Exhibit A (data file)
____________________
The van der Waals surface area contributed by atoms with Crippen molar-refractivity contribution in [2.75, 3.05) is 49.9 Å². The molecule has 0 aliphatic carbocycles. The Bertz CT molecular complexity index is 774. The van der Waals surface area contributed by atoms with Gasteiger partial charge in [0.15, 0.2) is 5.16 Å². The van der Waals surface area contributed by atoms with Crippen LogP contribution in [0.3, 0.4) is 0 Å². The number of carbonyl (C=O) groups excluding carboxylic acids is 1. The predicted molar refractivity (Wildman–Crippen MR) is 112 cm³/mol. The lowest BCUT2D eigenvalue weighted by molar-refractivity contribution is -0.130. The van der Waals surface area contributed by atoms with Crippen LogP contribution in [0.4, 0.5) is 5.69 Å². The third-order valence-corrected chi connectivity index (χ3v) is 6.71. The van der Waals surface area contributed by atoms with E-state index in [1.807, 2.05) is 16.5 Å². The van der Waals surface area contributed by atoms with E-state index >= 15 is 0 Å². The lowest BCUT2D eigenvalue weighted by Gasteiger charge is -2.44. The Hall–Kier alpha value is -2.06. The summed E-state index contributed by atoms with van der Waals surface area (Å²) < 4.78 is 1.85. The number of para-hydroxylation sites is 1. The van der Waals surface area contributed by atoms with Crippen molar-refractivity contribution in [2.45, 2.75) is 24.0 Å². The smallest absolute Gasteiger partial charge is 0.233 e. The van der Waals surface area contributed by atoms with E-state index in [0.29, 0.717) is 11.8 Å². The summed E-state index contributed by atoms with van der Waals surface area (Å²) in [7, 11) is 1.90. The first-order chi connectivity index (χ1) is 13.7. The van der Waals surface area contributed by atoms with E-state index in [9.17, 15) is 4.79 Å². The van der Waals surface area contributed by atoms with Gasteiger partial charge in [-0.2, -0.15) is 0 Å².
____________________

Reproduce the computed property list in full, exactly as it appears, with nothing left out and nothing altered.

The van der Waals surface area contributed by atoms with Crippen molar-refractivity contribution in [2.75, 3.05) is 49.9 Å². The molecule has 0 aliphatic carbocycles. The Bertz CT molecular complexity index is 774. The van der Waals surface area contributed by atoms with Gasteiger partial charge in [0.15, 0.2) is 5.16 Å². The van der Waals surface area contributed by atoms with Crippen LogP contribution in [0.3, 0.4) is 0 Å². The number of carbonyl (C=O) groups excluding carboxylic acids is 1. The predicted molar refractivity (Wildman–Crippen MR) is 112 cm³/mol. The lowest BCUT2D eigenvalue weighted by molar-refractivity contribution is -0.130. The van der Waals surface area contributed by atoms with Crippen LogP contribution in [0.4, 0.5) is 5.69 Å². The third-order valence-corrected chi connectivity index (χ3v) is 6.71. The van der Waals surface area contributed by atoms with E-state index in [1.807, 2.05) is 16.5 Å². The van der Waals surface area contributed by atoms with E-state index >= 15 is 0 Å². The lowest BCUT2D eigenvalue weighted by Gasteiger charge is -2.44. The Hall–Kier alpha value is -2.06. The summed E-state index contributed by atoms with van der Waals surface area (Å²) < 4.78 is 1.85. The number of para-hydroxylation sites is 1. The van der Waals surface area contributed by atoms with Crippen molar-refractivity contribution in [2.45, 2.75) is 24.0 Å². The smallest absolute Gasteiger partial charge is 0.233 e. The van der Waals surface area contributed by atoms with E-state index in [0.29, 0.717) is 11.8 Å². The summed E-state index contributed by atoms with van der Waals surface area (Å²) in [7, 11) is 1.90. The first-order chi connectivity index (χ1) is 13.7. The van der Waals surface area contributed by atoms with E-state index in [9.17, 15) is 4.79 Å². The van der Waals surface area contributed by atoms with Gasteiger partial charge in [-0.2, -0.15) is 0 Å².